CAMBRIDGE, Mass. -- MIT students of four faiths offered prayers for consolation and peace at a vigil on the steps of the Stratton Student Center Tuesday evening.
The vigil was organized by the MIT Chaplaincy to provide a forum for members of the community to cope with the terrorism that struck New York, Washington and Pennsylvania earlier that day.
The students, who identified themselves by first names only, recited prayers from the Christian, Hindu, Jewish and Muslim religions. In addition, blank pieces of paper were distributed to the hundreds of persons at the vigil for them to write messages that will be collected in the MIT Chapel.
Chancellor Phillip L. Clay, who preceded the students at the podium, urged members of the community to fight despair by taking positive steps.
"The days ahead will be especially sad for some members of our community," he said. "Some will know their loss soon. Others will slowly discover their loss as the magnitude of this event becomes clear. We are all a bit numb and will awaken to the magnitude of the disaster and the consequences for our way of life. The whole episode will tax us as a community, on this campus and as a nation.
Chancellor Phillip L. Clay: "We are not powerless."
"But we are not powerless before this sadness. There are some things that we can do."
He suggested the following activities:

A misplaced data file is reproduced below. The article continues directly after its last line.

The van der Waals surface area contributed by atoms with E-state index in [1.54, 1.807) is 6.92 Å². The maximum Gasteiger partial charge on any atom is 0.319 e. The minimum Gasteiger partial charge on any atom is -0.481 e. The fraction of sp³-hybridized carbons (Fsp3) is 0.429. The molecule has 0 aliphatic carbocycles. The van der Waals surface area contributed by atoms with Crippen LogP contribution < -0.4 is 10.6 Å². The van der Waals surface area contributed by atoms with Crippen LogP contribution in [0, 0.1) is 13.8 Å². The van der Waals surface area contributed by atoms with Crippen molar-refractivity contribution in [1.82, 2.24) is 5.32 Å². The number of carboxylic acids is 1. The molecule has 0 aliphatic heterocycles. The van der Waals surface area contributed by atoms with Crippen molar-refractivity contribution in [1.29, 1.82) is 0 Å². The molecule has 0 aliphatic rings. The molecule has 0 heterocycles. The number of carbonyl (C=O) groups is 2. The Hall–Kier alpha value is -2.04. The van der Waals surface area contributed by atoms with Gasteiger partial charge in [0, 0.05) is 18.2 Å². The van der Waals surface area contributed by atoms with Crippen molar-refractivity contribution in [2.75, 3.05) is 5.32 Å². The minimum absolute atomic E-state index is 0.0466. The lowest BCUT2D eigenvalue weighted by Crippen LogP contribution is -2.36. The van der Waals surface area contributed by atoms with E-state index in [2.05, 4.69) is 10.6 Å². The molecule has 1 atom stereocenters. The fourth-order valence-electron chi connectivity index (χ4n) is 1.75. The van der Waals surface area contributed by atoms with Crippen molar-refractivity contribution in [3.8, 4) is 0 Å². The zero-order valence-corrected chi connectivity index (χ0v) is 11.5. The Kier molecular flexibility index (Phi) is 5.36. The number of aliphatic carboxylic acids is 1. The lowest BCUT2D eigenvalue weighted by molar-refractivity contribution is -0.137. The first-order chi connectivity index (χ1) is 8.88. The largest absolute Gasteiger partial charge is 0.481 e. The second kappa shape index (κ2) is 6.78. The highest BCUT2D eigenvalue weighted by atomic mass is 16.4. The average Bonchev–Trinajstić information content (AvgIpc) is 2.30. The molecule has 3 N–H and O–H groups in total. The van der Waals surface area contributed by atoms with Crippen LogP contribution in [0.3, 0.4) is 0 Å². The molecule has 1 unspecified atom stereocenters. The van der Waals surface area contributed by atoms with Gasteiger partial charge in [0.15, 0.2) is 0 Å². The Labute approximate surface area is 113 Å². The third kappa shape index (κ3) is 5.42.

- Donate blood.
- Comfort peers who are "frightened, discouraged and sad."
- Embrace fellow students and others who are away from home for the first time, in a foreign country, or may be fearful of reaction to them ("They too are members of our community and deserve our reassurance and support.")
- Avoid becoming overwhelmed by rumor and speculation.
"There are no words that can capture the sadness and pain we all feel about the attacks in Washington and New York this (Tuesday) morning," he said. "Untold loss of life, injury, and the assault on our freedom are unparalleled in our modern history. The consequences of the attacks this morning will cascade in the days to come as the toll of death and injury is detailed.
"This is a time to pray for the injured and comfort those who have suffered loss. It is also a time to nurture the ties that bind us as a community so that we can benefit from that strength in this time of great pain."
Clay also read a statement from President Charles M. Vest that concluded: "My prayers are with all who are touched by this tragedy and I am confident that we will be able to sustain each other through this heart-wrenching time."
Other speakers at the vigil included Chaplains John Wuestneck, Paul Connolly, Amy McCreath and Dean for Student Life Larry Benedict.